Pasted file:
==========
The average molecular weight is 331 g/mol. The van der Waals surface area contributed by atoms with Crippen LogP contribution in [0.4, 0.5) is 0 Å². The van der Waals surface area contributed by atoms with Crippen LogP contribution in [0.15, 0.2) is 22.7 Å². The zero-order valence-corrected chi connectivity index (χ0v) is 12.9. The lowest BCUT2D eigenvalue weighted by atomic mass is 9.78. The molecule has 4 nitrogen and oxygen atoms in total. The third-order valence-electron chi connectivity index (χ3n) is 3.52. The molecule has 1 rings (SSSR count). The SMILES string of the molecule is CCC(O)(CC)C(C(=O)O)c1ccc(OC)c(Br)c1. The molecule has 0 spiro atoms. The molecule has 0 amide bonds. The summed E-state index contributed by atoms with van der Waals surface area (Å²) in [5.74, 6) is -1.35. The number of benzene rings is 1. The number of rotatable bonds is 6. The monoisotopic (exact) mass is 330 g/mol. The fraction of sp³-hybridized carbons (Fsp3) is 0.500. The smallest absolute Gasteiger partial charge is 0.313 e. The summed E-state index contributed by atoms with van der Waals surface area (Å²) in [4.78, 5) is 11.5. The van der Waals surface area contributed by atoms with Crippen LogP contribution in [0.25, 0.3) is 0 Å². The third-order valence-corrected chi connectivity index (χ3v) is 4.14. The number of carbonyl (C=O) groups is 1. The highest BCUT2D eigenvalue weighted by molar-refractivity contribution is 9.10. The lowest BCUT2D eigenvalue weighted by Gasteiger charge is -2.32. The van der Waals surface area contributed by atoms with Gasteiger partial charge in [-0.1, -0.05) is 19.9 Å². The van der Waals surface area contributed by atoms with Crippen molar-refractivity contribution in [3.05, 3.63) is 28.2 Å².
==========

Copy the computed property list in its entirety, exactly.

The average molecular weight is 331 g/mol. The van der Waals surface area contributed by atoms with Crippen LogP contribution in [0.4, 0.5) is 0 Å². The van der Waals surface area contributed by atoms with Crippen LogP contribution in [0.15, 0.2) is 22.7 Å². The zero-order valence-corrected chi connectivity index (χ0v) is 12.9. The lowest BCUT2D eigenvalue weighted by atomic mass is 9.78. The molecule has 4 nitrogen and oxygen atoms in total. The third-order valence-electron chi connectivity index (χ3n) is 3.52. The molecule has 1 rings (SSSR count). The SMILES string of the molecule is CCC(O)(CC)C(C(=O)O)c1ccc(OC)c(Br)c1. The molecule has 0 spiro atoms. The molecule has 0 amide bonds. The summed E-state index contributed by atoms with van der Waals surface area (Å²) in [5.74, 6) is -1.35. The number of benzene rings is 1. The number of rotatable bonds is 6. The monoisotopic (exact) mass is 330 g/mol. The fraction of sp³-hybridized carbons (Fsp3) is 0.500. The smallest absolute Gasteiger partial charge is 0.313 e. The summed E-state index contributed by atoms with van der Waals surface area (Å²) in [4.78, 5) is 11.5. The van der Waals surface area contributed by atoms with Crippen LogP contribution in [0.25, 0.3) is 0 Å². The third-order valence-corrected chi connectivity index (χ3v) is 4.14. The number of carbonyl (C=O) groups is 1. The highest BCUT2D eigenvalue weighted by molar-refractivity contribution is 9.10. The lowest BCUT2D eigenvalue weighted by Gasteiger charge is -2.32. The van der Waals surface area contributed by atoms with Gasteiger partial charge in [-0.1, -0.05) is 19.9 Å². The van der Waals surface area contributed by atoms with Crippen molar-refractivity contribution in [3.05, 3.63) is 28.2 Å².